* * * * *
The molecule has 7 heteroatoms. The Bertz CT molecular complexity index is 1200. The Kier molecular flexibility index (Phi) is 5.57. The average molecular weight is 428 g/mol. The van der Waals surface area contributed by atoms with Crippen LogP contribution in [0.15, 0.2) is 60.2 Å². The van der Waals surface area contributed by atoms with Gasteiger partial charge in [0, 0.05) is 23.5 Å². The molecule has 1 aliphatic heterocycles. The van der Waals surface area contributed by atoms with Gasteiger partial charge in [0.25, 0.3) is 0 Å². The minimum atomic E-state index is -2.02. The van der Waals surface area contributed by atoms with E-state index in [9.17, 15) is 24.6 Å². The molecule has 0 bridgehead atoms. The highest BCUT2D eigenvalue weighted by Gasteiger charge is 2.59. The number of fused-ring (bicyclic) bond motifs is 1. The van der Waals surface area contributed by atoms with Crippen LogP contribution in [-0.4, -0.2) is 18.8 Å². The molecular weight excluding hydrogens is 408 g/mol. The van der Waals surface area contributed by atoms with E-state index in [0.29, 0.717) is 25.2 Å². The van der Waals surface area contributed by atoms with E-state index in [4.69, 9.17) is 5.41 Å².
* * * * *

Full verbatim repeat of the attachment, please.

The molecule has 7 heteroatoms. The Bertz CT molecular complexity index is 1200. The Kier molecular flexibility index (Phi) is 5.57. The average molecular weight is 428 g/mol. The van der Waals surface area contributed by atoms with Crippen LogP contribution in [0.15, 0.2) is 60.2 Å². The van der Waals surface area contributed by atoms with Gasteiger partial charge in [0, 0.05) is 23.5 Å². The molecule has 1 aliphatic heterocycles. The van der Waals surface area contributed by atoms with Gasteiger partial charge in [0.25, 0.3) is 0 Å². The minimum atomic E-state index is -2.02. The van der Waals surface area contributed by atoms with E-state index in [9.17, 15) is 24.6 Å². The molecule has 0 bridgehead atoms. The highest BCUT2D eigenvalue weighted by Gasteiger charge is 2.59. The number of fused-ring (bicyclic) bond motifs is 1. The van der Waals surface area contributed by atoms with Crippen LogP contribution in [-0.4, -0.2) is 18.8 Å². The molecular weight excluding hydrogens is 408 g/mol. The van der Waals surface area contributed by atoms with E-state index in [0.29, 0.717) is 25.2 Å². The van der Waals surface area contributed by atoms with E-state index in [4.69, 9.17) is 5.41 Å².